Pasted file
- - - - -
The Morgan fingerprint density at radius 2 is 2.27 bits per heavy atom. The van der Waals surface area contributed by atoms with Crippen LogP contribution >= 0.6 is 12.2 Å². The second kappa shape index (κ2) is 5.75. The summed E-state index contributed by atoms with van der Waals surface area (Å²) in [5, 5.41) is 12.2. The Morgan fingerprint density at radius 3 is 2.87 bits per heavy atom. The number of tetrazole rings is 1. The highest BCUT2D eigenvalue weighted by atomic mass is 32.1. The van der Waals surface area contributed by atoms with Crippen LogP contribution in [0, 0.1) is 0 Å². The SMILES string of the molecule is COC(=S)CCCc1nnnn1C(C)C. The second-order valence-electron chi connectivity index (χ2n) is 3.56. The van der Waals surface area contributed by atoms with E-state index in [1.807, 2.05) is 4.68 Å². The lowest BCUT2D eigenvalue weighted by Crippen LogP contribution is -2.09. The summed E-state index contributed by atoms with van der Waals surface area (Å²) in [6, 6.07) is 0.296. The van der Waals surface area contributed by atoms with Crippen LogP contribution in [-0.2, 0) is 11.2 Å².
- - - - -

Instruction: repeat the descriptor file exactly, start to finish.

The Morgan fingerprint density at radius 2 is 2.27 bits per heavy atom. The van der Waals surface area contributed by atoms with Crippen LogP contribution >= 0.6 is 12.2 Å². The second kappa shape index (κ2) is 5.75. The summed E-state index contributed by atoms with van der Waals surface area (Å²) in [5, 5.41) is 12.2. The Morgan fingerprint density at radius 3 is 2.87 bits per heavy atom. The number of tetrazole rings is 1. The highest BCUT2D eigenvalue weighted by atomic mass is 32.1. The van der Waals surface area contributed by atoms with Crippen LogP contribution in [0, 0.1) is 0 Å². The SMILES string of the molecule is COC(=S)CCCc1nnnn1C(C)C. The second-order valence-electron chi connectivity index (χ2n) is 3.56. The van der Waals surface area contributed by atoms with E-state index in [1.807, 2.05) is 4.68 Å². The lowest BCUT2D eigenvalue weighted by Crippen LogP contribution is -2.09. The summed E-state index contributed by atoms with van der Waals surface area (Å²) in [6, 6.07) is 0.296. The van der Waals surface area contributed by atoms with Crippen LogP contribution in [-0.2, 0) is 11.2 Å².